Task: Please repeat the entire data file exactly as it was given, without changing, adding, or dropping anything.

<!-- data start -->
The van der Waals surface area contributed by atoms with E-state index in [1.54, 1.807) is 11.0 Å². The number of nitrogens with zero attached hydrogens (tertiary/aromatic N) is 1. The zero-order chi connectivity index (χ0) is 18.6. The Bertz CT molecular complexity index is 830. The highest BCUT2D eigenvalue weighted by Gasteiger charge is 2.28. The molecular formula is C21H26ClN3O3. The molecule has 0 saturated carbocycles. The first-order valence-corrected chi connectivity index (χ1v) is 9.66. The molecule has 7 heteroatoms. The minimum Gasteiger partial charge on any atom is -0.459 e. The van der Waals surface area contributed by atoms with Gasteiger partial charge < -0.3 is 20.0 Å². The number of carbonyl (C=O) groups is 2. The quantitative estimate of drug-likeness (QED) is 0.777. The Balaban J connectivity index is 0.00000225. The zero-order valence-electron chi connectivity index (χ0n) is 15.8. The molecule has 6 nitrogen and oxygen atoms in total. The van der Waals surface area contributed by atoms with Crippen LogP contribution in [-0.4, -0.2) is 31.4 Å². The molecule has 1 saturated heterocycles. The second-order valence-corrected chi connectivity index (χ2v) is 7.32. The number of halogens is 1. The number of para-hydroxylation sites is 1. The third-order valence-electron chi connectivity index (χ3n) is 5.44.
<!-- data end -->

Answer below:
The van der Waals surface area contributed by atoms with E-state index in [1.54, 1.807) is 11.0 Å². The number of nitrogens with zero attached hydrogens (tertiary/aromatic N) is 1. The zero-order chi connectivity index (χ0) is 18.6. The Bertz CT molecular complexity index is 830. The highest BCUT2D eigenvalue weighted by Gasteiger charge is 2.28. The molecular formula is C21H26ClN3O3. The molecule has 0 saturated carbocycles. The first-order valence-corrected chi connectivity index (χ1v) is 9.66. The molecule has 7 heteroatoms. The minimum Gasteiger partial charge on any atom is -0.459 e. The van der Waals surface area contributed by atoms with Gasteiger partial charge < -0.3 is 20.0 Å². The number of carbonyl (C=O) groups is 2. The quantitative estimate of drug-likeness (QED) is 0.777. The Balaban J connectivity index is 0.00000225. The zero-order valence-electron chi connectivity index (χ0n) is 15.8. The molecule has 6 nitrogen and oxygen atoms in total. The van der Waals surface area contributed by atoms with Crippen LogP contribution in [-0.4, -0.2) is 31.4 Å². The molecule has 1 saturated heterocycles. The second-order valence-corrected chi connectivity index (χ2v) is 7.32. The number of halogens is 1. The number of para-hydroxylation sites is 1. The third-order valence-electron chi connectivity index (χ3n) is 5.44.